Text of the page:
As shown in Fig. 7, the simulated S_{21} peak is broader and lower for the ring with lower conductivity, and the measured data falls somewhere within the simulated conductivity range.
For the conductivity retrieval process, we test four different error functions in addition to EF_{1} in the previous section. The other three are
where are the phase of the simulated and measured S_{21} at the resonant frequency, respectively. In EF_{3} and EF_{4}, the arithmetic mean of S_{21} is used by averaging S_{21} data over a 300-MHz bandwidth (i.e., 31 frequency points). Here, h and l are index numbers of the frequencies that are 150 MHz higher and lower than the resonant frequency, respectively. The constants a and b in EF_{2} and EF_{4} are scaling factors to compensate for the difference of order between the magnitude and phase, respectively.
The SBO toolbox compares the simulated and measured data using the abovementioned error functions to determine the conductivity of the Zell fabric. Fig. 8(a)–(d) show the resulting Kriging models when EF_{1} to EF_{4} are considered, respectively.
The error function minima for EF_{1}, EF_{2}, EF_{3}, and EF_{4} are located at σ=10^{4.335} (2.16×10^{4} S/m), 10^{4.38} (2.4×10^{4} S/m), 10^{4.11} (1.29×10^{4} S/m), and 10^{4.11} (1.29×10^{4} S/m), respectively. The consistency among these error functions demonstrates that including the phase (e.g., EF_{2}) or averaging over a bandwidth (e.g., EF_{3} and EF_{4}) does not alter the obtained conductivity value. This implies that formulating the error function using only the S_{21} magnitude (e.g., EF_{3}) is sufficient to evaluate the conductivity using the proposed method. Furthermore, it should be noted that the measured conductivity of the Zell fabric at 2 GHz shows an order difference from the DC conductivity given by the manufacturer (5×10^{5} S/m) [5]. This may be due to the significant ohmic loss as well as the surface roughness seen at the microwave frequency.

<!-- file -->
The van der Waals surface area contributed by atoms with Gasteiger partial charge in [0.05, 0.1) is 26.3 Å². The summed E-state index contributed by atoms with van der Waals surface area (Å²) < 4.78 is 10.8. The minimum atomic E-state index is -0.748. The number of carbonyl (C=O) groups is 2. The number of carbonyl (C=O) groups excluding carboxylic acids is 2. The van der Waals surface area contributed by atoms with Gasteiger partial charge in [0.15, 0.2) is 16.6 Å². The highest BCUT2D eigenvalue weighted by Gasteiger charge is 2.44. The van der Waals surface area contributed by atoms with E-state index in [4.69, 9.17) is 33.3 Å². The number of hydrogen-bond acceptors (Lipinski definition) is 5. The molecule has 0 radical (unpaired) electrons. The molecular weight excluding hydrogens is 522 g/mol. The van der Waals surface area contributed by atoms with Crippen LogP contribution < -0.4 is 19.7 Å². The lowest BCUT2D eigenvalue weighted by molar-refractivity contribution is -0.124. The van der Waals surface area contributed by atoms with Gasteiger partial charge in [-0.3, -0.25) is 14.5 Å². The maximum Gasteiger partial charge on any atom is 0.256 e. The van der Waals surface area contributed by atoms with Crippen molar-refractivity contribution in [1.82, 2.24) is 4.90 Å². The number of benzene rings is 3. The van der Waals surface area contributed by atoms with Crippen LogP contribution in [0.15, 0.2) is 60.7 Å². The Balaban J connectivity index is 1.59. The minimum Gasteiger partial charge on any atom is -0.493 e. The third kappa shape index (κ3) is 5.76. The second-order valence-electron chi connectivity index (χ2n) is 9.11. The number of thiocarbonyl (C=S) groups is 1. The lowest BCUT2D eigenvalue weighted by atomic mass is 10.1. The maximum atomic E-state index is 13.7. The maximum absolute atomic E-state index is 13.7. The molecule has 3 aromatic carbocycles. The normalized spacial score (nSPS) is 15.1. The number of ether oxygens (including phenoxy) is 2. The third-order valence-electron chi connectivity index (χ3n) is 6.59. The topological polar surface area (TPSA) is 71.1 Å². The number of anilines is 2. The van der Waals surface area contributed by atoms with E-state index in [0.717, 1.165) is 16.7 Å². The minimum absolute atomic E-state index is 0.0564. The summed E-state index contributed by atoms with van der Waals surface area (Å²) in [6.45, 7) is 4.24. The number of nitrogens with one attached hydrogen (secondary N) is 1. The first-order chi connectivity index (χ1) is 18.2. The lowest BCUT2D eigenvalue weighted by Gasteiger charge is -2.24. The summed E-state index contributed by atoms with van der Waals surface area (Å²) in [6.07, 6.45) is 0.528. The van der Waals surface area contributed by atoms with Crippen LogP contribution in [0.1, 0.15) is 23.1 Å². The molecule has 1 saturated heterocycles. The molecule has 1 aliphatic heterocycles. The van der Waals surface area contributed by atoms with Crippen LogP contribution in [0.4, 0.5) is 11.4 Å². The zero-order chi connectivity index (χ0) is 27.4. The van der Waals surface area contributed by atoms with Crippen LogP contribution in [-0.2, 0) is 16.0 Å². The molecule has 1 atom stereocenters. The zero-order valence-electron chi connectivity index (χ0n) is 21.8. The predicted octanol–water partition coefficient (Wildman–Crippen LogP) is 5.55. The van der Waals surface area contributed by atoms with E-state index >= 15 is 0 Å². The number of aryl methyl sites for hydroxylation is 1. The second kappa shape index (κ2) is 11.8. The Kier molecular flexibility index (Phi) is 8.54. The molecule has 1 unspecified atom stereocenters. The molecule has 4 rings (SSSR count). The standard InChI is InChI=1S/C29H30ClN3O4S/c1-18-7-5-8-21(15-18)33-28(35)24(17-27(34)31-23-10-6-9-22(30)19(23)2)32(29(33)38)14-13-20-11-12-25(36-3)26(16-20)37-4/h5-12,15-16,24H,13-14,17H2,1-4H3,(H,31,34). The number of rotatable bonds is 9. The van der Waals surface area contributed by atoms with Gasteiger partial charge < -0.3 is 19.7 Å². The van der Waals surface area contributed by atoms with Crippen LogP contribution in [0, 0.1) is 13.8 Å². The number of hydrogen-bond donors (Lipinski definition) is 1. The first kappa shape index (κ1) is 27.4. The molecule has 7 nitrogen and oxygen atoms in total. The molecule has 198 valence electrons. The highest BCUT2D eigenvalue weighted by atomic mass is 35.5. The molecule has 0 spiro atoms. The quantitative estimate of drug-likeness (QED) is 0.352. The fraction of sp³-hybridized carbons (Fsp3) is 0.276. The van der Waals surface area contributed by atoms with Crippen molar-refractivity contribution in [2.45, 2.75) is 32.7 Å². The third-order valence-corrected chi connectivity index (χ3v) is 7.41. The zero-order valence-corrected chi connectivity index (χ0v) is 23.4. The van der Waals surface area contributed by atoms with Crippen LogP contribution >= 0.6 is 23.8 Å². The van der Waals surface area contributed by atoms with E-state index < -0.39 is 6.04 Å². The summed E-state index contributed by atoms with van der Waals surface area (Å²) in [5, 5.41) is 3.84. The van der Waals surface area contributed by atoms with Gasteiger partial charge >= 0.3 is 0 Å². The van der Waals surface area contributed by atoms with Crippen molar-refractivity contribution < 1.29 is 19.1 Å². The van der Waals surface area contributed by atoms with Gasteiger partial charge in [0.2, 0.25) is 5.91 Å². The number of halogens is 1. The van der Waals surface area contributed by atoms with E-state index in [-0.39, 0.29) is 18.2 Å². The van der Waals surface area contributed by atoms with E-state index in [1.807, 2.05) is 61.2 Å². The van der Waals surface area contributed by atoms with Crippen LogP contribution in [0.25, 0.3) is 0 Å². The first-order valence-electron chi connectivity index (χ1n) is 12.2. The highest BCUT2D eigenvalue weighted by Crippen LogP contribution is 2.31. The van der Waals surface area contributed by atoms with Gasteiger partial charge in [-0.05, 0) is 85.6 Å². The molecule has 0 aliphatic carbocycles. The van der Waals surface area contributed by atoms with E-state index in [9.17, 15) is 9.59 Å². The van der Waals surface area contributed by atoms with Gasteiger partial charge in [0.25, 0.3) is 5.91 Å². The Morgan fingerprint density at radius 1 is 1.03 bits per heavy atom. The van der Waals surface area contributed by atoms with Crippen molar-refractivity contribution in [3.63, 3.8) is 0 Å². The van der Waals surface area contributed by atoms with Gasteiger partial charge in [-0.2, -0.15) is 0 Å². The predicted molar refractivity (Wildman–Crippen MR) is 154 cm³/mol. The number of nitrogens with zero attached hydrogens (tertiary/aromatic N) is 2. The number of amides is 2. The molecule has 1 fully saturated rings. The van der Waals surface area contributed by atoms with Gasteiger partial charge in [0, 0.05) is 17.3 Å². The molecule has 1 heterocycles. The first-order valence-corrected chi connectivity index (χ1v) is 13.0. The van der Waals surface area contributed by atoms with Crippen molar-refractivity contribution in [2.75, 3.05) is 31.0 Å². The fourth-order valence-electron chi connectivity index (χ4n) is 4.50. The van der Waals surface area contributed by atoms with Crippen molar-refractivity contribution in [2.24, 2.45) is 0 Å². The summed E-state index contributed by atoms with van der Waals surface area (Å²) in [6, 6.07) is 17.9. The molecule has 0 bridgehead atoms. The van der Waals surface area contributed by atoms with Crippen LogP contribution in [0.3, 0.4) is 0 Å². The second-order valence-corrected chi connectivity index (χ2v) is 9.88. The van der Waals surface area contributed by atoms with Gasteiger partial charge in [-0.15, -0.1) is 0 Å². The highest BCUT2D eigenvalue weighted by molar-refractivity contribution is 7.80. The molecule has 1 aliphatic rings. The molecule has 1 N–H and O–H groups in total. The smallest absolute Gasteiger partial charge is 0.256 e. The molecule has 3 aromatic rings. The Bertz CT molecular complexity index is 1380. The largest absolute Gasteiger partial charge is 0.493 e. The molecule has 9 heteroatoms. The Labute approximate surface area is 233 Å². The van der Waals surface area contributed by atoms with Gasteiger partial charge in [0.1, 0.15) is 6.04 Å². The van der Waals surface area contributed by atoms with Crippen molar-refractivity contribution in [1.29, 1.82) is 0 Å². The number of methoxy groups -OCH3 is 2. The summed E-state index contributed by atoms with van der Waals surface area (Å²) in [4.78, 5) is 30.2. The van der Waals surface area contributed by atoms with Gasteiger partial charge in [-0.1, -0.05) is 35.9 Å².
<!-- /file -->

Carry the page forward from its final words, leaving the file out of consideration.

In this paper, a new measurement technique for evaluating RF conductivity is described. The proposed method employs a microstrip ring resonator, full-wave simulation data, and SBO optimization technique to measure the conductivity of a conductive fabric at a microwave frequency. We first evaluated the conductivity of plated copper using the proposed method, and then, we applied it to measure the conductivity of a Zell fabric. For both cases, the conductivity values around 2 GHz were lower than the known DC conductivity. This is because high-frequency currents mostly flow along the surface owing to the skin effect and concurrent influence of the surface roughness of the conductor. Therefore, it is important to measure the high-frequency conductivity of newly introduced conductive materials to formulate an accurate model of antennas and RF components.